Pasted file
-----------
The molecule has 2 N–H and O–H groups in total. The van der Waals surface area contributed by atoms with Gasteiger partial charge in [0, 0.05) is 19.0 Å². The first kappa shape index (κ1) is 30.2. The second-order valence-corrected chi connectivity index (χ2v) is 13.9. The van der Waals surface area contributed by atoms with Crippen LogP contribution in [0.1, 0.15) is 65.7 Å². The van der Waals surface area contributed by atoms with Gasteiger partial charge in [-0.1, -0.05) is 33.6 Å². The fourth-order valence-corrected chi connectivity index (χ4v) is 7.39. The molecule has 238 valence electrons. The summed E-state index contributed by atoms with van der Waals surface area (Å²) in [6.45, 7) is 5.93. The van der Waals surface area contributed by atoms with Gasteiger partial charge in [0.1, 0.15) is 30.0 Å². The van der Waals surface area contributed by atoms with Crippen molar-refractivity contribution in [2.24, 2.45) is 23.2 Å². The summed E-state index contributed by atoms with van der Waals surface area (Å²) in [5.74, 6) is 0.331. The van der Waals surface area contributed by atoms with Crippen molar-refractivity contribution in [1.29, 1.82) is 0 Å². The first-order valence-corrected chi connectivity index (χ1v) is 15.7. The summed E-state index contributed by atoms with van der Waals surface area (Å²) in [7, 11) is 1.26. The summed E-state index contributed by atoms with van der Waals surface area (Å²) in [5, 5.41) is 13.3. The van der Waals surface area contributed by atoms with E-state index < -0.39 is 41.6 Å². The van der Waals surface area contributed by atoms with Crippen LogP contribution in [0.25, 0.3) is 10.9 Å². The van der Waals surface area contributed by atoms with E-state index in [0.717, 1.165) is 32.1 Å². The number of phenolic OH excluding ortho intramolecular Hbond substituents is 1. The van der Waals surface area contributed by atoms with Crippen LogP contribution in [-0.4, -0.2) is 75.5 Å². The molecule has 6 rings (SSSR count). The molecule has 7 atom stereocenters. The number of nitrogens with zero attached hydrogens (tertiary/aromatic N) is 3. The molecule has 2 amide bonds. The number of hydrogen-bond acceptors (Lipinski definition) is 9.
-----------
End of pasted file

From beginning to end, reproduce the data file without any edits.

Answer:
The molecule has 2 N–H and O–H groups in total. The van der Waals surface area contributed by atoms with Gasteiger partial charge in [0, 0.05) is 19.0 Å². The first kappa shape index (κ1) is 30.2. The second-order valence-corrected chi connectivity index (χ2v) is 13.9. The van der Waals surface area contributed by atoms with Crippen LogP contribution in [0.1, 0.15) is 65.7 Å². The van der Waals surface area contributed by atoms with Gasteiger partial charge in [-0.1, -0.05) is 33.6 Å². The fourth-order valence-corrected chi connectivity index (χ4v) is 7.39. The molecule has 238 valence electrons. The summed E-state index contributed by atoms with van der Waals surface area (Å²) in [6.45, 7) is 5.93. The van der Waals surface area contributed by atoms with Gasteiger partial charge in [0.1, 0.15) is 30.0 Å². The van der Waals surface area contributed by atoms with Crippen molar-refractivity contribution in [2.24, 2.45) is 23.2 Å². The summed E-state index contributed by atoms with van der Waals surface area (Å²) in [5.74, 6) is 0.331. The van der Waals surface area contributed by atoms with Crippen molar-refractivity contribution in [1.29, 1.82) is 0 Å². The first-order valence-corrected chi connectivity index (χ1v) is 15.7. The summed E-state index contributed by atoms with van der Waals surface area (Å²) in [7, 11) is 1.26. The summed E-state index contributed by atoms with van der Waals surface area (Å²) in [5, 5.41) is 13.3. The van der Waals surface area contributed by atoms with E-state index < -0.39 is 41.6 Å². The van der Waals surface area contributed by atoms with Crippen LogP contribution in [0.25, 0.3) is 10.9 Å². The van der Waals surface area contributed by atoms with E-state index in [0.717, 1.165) is 32.1 Å². The number of phenolic OH excluding ortho intramolecular Hbond substituents is 1. The van der Waals surface area contributed by atoms with Crippen LogP contribution in [-0.4, -0.2) is 75.5 Å². The molecule has 6 rings (SSSR count). The molecule has 7 atom stereocenters. The number of nitrogens with zero attached hydrogens (tertiary/aromatic N) is 3. The molecule has 2 amide bonds. The number of hydrogen-bond acceptors (Lipinski definition) is 9.